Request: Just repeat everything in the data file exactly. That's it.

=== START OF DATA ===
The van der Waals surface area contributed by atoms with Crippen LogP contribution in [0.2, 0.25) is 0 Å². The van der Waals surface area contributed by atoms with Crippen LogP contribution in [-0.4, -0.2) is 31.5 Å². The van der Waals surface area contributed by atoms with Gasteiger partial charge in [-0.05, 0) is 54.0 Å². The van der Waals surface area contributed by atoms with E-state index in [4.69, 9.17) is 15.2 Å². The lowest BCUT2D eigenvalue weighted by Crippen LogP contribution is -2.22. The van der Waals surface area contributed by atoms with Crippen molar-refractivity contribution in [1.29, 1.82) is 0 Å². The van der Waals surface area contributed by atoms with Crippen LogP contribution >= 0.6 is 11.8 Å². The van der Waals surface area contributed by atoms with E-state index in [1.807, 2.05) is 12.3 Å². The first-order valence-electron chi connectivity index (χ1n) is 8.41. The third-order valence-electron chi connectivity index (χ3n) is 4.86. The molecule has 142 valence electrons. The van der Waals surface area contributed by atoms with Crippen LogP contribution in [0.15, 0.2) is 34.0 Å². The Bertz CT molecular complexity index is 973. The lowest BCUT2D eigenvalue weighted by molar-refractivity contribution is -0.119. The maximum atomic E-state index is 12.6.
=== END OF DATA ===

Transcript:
The van der Waals surface area contributed by atoms with Crippen LogP contribution in [0.2, 0.25) is 0 Å². The van der Waals surface area contributed by atoms with Crippen LogP contribution in [-0.4, -0.2) is 31.5 Å². The van der Waals surface area contributed by atoms with Gasteiger partial charge in [-0.05, 0) is 54.0 Å². The van der Waals surface area contributed by atoms with E-state index in [4.69, 9.17) is 15.2 Å². The lowest BCUT2D eigenvalue weighted by Crippen LogP contribution is -2.22. The van der Waals surface area contributed by atoms with Crippen molar-refractivity contribution in [1.29, 1.82) is 0 Å². The van der Waals surface area contributed by atoms with Crippen LogP contribution >= 0.6 is 11.8 Å². The van der Waals surface area contributed by atoms with E-state index in [1.807, 2.05) is 12.3 Å². The first-order valence-electron chi connectivity index (χ1n) is 8.41. The third-order valence-electron chi connectivity index (χ3n) is 4.86. The molecule has 142 valence electrons. The van der Waals surface area contributed by atoms with Crippen LogP contribution in [0.15, 0.2) is 34.0 Å². The Bertz CT molecular complexity index is 973. The lowest BCUT2D eigenvalue weighted by molar-refractivity contribution is -0.119. The maximum atomic E-state index is 12.6.